Tuesday, 28 January 2014
There is a culture of consumption that I’ve grown to loathe in modern technology, driven by a relentless cycle of software upgrades and a fear that whatever we’re using won’t have enough memory or resolution or bandwidth to deliver the next big thing. As if we even need it.
Having worked on, with and among many of the world’s leading tech sites and magazines, it’s disappointing to me that the majority of these product reviewers do little more than parrot the latest specs in a press release as they race to be first published, the first to get all that valuable traffic.
I won’t go into detail about the specifications of the Epson Stylus Pro 3880. It is more than three years old, a relic by media standards since there’s no money in promoting old products. Yet for me, it remains one of the best consumer-level printers money can buy.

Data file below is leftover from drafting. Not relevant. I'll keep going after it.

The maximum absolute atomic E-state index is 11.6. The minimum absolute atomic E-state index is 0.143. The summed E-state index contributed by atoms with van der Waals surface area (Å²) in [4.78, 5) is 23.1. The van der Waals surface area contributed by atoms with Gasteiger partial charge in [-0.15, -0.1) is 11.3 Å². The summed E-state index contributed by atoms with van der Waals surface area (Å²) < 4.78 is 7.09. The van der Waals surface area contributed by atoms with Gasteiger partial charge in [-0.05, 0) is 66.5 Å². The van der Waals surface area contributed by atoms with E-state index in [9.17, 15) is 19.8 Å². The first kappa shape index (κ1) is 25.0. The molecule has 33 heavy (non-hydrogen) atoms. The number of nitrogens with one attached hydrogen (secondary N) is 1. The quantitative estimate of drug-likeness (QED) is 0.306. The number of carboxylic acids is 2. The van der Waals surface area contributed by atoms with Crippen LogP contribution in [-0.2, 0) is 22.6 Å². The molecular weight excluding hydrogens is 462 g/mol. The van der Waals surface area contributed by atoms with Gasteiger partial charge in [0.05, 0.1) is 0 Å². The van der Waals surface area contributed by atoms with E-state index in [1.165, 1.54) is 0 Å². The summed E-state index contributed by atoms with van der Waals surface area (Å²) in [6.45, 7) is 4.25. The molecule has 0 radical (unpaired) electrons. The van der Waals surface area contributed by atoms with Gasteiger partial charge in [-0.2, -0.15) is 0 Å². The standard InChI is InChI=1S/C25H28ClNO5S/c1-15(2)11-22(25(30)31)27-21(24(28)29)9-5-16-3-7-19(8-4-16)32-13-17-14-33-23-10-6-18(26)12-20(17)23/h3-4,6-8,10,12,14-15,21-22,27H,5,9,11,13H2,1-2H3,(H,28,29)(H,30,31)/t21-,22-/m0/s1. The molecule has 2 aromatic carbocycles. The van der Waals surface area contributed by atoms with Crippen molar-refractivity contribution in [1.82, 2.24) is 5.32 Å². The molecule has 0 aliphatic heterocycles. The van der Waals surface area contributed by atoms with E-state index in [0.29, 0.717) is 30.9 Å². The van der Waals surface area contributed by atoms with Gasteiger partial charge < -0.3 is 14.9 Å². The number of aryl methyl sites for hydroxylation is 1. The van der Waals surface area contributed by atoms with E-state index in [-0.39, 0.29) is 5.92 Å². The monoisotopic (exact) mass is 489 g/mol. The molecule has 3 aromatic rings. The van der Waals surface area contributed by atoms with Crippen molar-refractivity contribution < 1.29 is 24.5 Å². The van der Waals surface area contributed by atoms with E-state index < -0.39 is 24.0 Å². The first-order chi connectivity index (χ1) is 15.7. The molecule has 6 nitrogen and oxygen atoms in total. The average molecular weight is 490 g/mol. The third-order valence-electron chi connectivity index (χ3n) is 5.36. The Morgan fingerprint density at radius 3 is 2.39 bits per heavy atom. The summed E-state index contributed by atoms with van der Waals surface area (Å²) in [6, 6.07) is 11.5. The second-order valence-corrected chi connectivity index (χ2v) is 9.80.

The latest printers on the market today offer basic scanning (which is useless to me), copying (essentially the same thing), fax (useless to anyone with email and can ‘print to PDF’) and the ability to print bog-standard 6×4″ photos – all for the meagre sum of fifty dollars. Replacing one of the ink cartridges on these things can cost nearly as much as the printer itself, and you’ll need to do this a few times a year.
The 3880 costs around $1,900. It just prints photos. It does nothing else. It prints 6×4″ photos, 22×17″ enlargements and everything in between. It prints them very, very well. In fact, it uses a special type of ink that retains its colour integrity for around 100 years (as opposed to degrading within around 10 years).
I’ve been using the 3880 for two whole years now, pumping out photos of every shape and size after I resolved never to have another argument with some Photoshop wet-nap at Teds or Paxtons about how not to screw up the colours on my photos. And I only just replaced my first ink cartridge today at a cost of $70.
Now that’s outstanding value.